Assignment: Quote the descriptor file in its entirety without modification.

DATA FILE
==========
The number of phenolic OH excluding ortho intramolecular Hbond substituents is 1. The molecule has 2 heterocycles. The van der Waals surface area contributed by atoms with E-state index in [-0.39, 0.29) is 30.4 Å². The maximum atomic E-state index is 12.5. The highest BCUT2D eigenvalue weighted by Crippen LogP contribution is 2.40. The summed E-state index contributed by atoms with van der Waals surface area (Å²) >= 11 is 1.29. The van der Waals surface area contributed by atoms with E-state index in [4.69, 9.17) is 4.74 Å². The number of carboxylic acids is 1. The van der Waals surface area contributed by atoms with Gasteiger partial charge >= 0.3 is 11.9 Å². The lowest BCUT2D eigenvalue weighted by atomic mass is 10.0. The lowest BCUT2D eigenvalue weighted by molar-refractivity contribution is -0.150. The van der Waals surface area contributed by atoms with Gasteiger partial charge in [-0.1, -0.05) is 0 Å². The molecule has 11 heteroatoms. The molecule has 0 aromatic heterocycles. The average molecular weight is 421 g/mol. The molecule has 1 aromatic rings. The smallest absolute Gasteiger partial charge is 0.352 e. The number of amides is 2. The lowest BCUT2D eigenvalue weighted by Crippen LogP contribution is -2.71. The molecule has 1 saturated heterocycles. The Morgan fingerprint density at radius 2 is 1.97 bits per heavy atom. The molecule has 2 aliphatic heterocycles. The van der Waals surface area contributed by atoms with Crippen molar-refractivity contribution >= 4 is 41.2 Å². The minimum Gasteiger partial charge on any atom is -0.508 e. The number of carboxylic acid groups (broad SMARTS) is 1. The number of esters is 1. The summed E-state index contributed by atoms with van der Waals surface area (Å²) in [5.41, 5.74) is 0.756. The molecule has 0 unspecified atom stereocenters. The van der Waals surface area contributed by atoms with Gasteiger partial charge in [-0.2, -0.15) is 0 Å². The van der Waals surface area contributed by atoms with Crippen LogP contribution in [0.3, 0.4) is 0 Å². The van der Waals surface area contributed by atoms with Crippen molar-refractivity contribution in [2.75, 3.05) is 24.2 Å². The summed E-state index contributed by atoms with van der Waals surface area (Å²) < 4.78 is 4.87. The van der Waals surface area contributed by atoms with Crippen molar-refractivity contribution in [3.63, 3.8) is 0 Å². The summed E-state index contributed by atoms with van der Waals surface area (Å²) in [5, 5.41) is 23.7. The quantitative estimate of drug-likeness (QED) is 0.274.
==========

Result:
The number of phenolic OH excluding ortho intramolecular Hbond substituents is 1. The molecule has 2 heterocycles. The van der Waals surface area contributed by atoms with E-state index in [-0.39, 0.29) is 30.4 Å². The maximum atomic E-state index is 12.5. The highest BCUT2D eigenvalue weighted by Crippen LogP contribution is 2.40. The summed E-state index contributed by atoms with van der Waals surface area (Å²) >= 11 is 1.29. The van der Waals surface area contributed by atoms with E-state index in [4.69, 9.17) is 4.74 Å². The number of carboxylic acids is 1. The van der Waals surface area contributed by atoms with Gasteiger partial charge >= 0.3 is 11.9 Å². The lowest BCUT2D eigenvalue weighted by atomic mass is 10.0. The lowest BCUT2D eigenvalue weighted by molar-refractivity contribution is -0.150. The van der Waals surface area contributed by atoms with Gasteiger partial charge in [-0.1, -0.05) is 0 Å². The molecule has 11 heteroatoms. The molecule has 0 aromatic heterocycles. The average molecular weight is 421 g/mol. The molecule has 1 aromatic rings. The smallest absolute Gasteiger partial charge is 0.352 e. The number of amides is 2. The lowest BCUT2D eigenvalue weighted by Crippen LogP contribution is -2.71. The molecule has 1 saturated heterocycles. The Morgan fingerprint density at radius 2 is 1.97 bits per heavy atom. The molecule has 2 aliphatic heterocycles. The van der Waals surface area contributed by atoms with Crippen molar-refractivity contribution >= 4 is 41.2 Å². The minimum Gasteiger partial charge on any atom is -0.508 e. The number of carboxylic acid groups (broad SMARTS) is 1. The number of esters is 1. The summed E-state index contributed by atoms with van der Waals surface area (Å²) in [5.41, 5.74) is 0.756. The molecule has 0 unspecified atom stereocenters. The van der Waals surface area contributed by atoms with Gasteiger partial charge in [-0.2, -0.15) is 0 Å². The van der Waals surface area contributed by atoms with Crippen LogP contribution in [0.3, 0.4) is 0 Å². The van der Waals surface area contributed by atoms with Crippen molar-refractivity contribution in [2.75, 3.05) is 24.2 Å². The summed E-state index contributed by atoms with van der Waals surface area (Å²) < 4.78 is 4.87. The van der Waals surface area contributed by atoms with Crippen molar-refractivity contribution in [3.63, 3.8) is 0 Å². The summed E-state index contributed by atoms with van der Waals surface area (Å²) in [5, 5.41) is 23.7. The quantitative estimate of drug-likeness (QED) is 0.274.